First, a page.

“Okay, well what is it?” I wearily replied.

“The boat is sinking,” he said matter-of-factly.

“Well, that’s a new one,” I answered back.

He chuckled. “I’m sorry. I was afraid if I told you on the phone, you wouldn’t come. Besides, I’ve got a generator on board pumping the water out of the hull. You can hear it running.”

So I walked over closer to the man. “So … is it safe to go on board?”

He ducked his head, staring at the ground. This was never a good sign. “Well … I wouldn’t exactly call it ‘safe’ but, I mean … you know.”

“Yep, I do know.”

“What I was thinking, is that I could just tell you what all is on board the boat and stuff like that, then you could fill out your paperwork, and FEMA would pay me and then I could just let it sink. It’s got a pretty big hole in the hull.”

The guy had his plan all worked out. “Can you prove to me that you lived on the boat?”

“Well … I get all my mail at a PO Box, but my ex-wife will vouch for me. I do really live on the boat. I’ve got a bed, a TV, a microwave and stuff like that on there. And I’ve got papers that show that I own the boat. Is that good enough?”

I turned around again to stare at the leaky vessel. It was a sunny day in September; a perfect day to go sailing … but not on a sinking boat. “The only way I can approve you for federal assistance is if I go on the boat and see for myself that you really do live there. Now how do you get on board? I don’t see a dock.”

He sighed and scratched his head. “Well … that’s another thing.” I didn’t like the direction any of this was going. “I don’t really have a pier or a dock per se. I made a little plank that leads from the shore to the boat. See? That’s it over there.”

I walked toward the boat and could see a narrow handmade plank or sorts, that led from the ground to the boat but it didn’t look wide or sturdy enough for a human to walk across. It reminded me of that time me and Gomez had to cross that handmade bridge in Ai Bonito, Puerto Rico. It was precarious, but the only way to cross from one steep hill to the other. There was an 80 foot drop-off just below us. I was sure we were going to die that day.









I started laying my computer, phone and other equipment down on the ground. The only thing I would really need is the camera. “Okay, well, let’s do this! The boat is, after all, sinking, so there’s a bit of urgency to get this done.”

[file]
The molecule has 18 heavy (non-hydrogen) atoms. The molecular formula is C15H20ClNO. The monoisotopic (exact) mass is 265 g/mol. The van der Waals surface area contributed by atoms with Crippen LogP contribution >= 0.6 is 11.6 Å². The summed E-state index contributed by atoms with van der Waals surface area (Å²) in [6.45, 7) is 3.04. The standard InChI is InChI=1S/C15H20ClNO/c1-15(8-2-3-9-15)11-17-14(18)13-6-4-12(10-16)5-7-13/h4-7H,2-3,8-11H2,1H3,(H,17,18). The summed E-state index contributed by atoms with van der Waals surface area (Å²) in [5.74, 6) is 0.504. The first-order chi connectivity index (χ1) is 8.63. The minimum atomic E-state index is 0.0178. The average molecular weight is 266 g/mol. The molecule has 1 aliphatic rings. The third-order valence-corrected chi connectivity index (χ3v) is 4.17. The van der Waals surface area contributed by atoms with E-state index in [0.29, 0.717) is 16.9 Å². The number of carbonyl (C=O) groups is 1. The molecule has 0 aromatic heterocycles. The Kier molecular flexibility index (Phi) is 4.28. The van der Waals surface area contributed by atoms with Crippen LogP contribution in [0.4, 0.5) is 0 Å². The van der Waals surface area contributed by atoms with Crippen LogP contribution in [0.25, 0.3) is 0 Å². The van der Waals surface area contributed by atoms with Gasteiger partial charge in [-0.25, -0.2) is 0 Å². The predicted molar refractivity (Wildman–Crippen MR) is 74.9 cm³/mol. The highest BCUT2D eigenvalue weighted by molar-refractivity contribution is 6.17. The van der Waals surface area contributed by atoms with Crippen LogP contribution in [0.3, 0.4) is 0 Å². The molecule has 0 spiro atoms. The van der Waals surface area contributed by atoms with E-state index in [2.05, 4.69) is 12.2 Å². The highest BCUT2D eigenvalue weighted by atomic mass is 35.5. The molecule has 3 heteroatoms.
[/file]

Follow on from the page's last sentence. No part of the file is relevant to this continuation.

“Oh my gosh! Really? Thanks so much! I really appreciate this! I’ll help you cross the plank. It’s not as bad as it looks.”

 

He was lying. All my applicants lied to me. He held my arm as I slowly put one foot in front of the other, trying not to think about falling into the filthy water. Finally, I made it to the other side with a big sigh of relief. He quickly joined me.

“It’s noisy with the generator running,” he yelled to me. “As soon as you inspect the boat though, I’m just gonna let it sink. I’m spending $100 bucks a day on fuel for the generator.”

I nodded, then started looking around. I took a bunch of photos, then went below. Sure enough, the guy had a bed, TV, microwave and a few other personal possessions. You could easily tell that he had indeed been living on the boat. He talked the whole time while I took pictures. Finally, we went back up on deck.


I handed him my camera. “Here, take some pictures of me. I’ve never been on a sinking boat before. Usually, the boat has already sunk by the time I get there.”

He laughed and took the camera, taking a few photos of me in the bright Gulf sunlight with miles and miles of ocean in the background. I said my good-byes and took off to the next appointment.

Tuesday, August 2, 2016

Take Your Breath Away






Another lifetime ago
When I was younger
And life was sweeter
And times were simpler
My heart was purer
My vision clear
My dreams vivid
My heart filled with wonder.

Another lifetime ago
When the world was seen
Thru crystal blue goggles
No trouble could find me.
Only music, lovely and sweet,
Played in my head
And misfortune fell on others…
But not me.

 

I soaked up warm sunshine
While lying on white sand
And gave my life to folly and fun
Without regret.
But now my days are slower
Melancholy comes and brings me tears
Of regret? Perhaps, and maybe longing
For those simpler times


When the fragrance of my life
Reeked of spring flowers
May showers, gentle breezes
Laughter and so much love
As to take your breath away.

 
Carolyn L. Sorrell Copyright© 2005 – All Rights Reserved